However, none of these patents teach or suggest a tiled-image delivery and display system with a spirally rendered presentation of the tiles beginning with a center tile.
It is therefore an object of this invention to overcome the aforementioned problems with image delivery and display systems.
It is another object of this invention to provide an access mechanism which retrieves a center tile of a tiled-image first followed by the other tiles in a spiral order.
It is still another object of this invention to provide an image delivery and display system for more efficiently transferring map imagery over a network in a tiled manner.
According to one aspect of the invention, a method of delivering image data, such as map image data, from a storage system to a display is provided. The method comprises the steps of: requesting, for display, at least a portion of the image stored in the storage system by specifying coordinates defining a location in requested image; partitioning the image into a plurality of tiles including a middle tile containing the location defined by the specified coordinates and a plurality of surrounding tiles; extracting the middle tile first followed by a plurality of surrounding tiles; and displaying the requested image, wherein the middle tile is displayed first followed by the plurality of surrounding tiles in spiral order.
The method may be embodied in a computer-usable medium such as software or hardware and may carried out on a computer system or client-server network.
Other objects and attainments together with a fuller understanding of the invention will become apparent and appreciated by referring to the following description and claims taken in conjunction with the accompanying drawings.
In the drawings wherein like reference symbols refer to like parts:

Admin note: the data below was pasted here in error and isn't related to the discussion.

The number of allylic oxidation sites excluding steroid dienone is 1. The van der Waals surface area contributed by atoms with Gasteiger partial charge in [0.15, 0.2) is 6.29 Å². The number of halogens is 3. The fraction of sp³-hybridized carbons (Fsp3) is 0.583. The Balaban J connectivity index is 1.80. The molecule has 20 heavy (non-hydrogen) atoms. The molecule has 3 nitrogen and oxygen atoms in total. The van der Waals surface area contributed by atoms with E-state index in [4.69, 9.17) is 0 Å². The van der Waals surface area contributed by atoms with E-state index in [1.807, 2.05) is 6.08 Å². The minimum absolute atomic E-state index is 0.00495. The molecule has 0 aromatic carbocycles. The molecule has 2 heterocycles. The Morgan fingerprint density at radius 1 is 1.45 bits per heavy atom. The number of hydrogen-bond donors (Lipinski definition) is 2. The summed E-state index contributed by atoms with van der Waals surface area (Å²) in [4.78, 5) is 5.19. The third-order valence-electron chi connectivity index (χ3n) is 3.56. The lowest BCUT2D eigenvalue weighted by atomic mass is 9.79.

FIG. 1 is a schematic diagram showing the order in which tiled image data is conventionally transmitted and displayed.
FIG. 2 schematically illustrates a client-server computer system for use in connection with the invention.
FIG. 3 is schematic illustration of a computer system on which the present invention may be implemented.
FIG. 4 is a schematic diagram showing the order in which tiled image data is transmitted and displayed in accordance with the invention.
FIG. 5 is a flow chart illustrating the algorithm of the present invention.
Referring to FIG. 2, a client-server computer system 20 is depicted. The system 20 includes a plurality of personal computer systems, identified by the reference numerals 21, 22 and 23, which are connected to a telecommunications network 24 that delivers data from a more powerful computer system known as a server 25 where data is stored in a disk storage subsystem 26. The subsystem 26 includes storage devices 27, 28, 29 and a data processor 31 for packaging the data for efficient storage and retrieval.
A more detailed block diagram illustration of a computer which may be used in connection with the invention is shown in FIG. 3. The computer, identified generally by reference numeral 101, may be of any suitable type such as a main frame or personal computer and depicts an architecture that is representative of either a client computer or server. Computer 101 comprises a central processing unit (CPU) 102 which may be a conventional microprocessor, a random access memory (RAM) 103 for temporary storage of information, and a read only memory (ROM) 104 for permanent storage of information. Each of these components is coupled to a bus 105. Operation of the computer 101 is typically controlled and coordinated by operating system software. The operating system, which is embodied in the system memory and runs on CPU 102, coordinates the operation of computer system 101 by controlling allocation of system resources and performing a variety of tasks, such as processing, memory management, networking and I/O functions, among others.
Also coupled to bus 105 by a controller 106 is a diskette drive 107 into which a non-volatile mass storage device such as a diskette 108 may be inserted. Similarly, a controller 109 interfaces between bus 105 and a compact disc (CD) ROM drive 110 which is adapted to receive a CD ROM 111. A hard disk 112 is provided as part of a fixed disk drive 113 which is coupled to bus 105 by a disk controller 114.
A keyboard 115 and mouse 116, which are coupled to bus 105 via a controller 117, facilitate the input of data and otherwise provide a means for entering information into computer 101. Computer 101 also includes a display 118 and may further include a variety of peripheral devices such as a printer 119 and a scanner 120.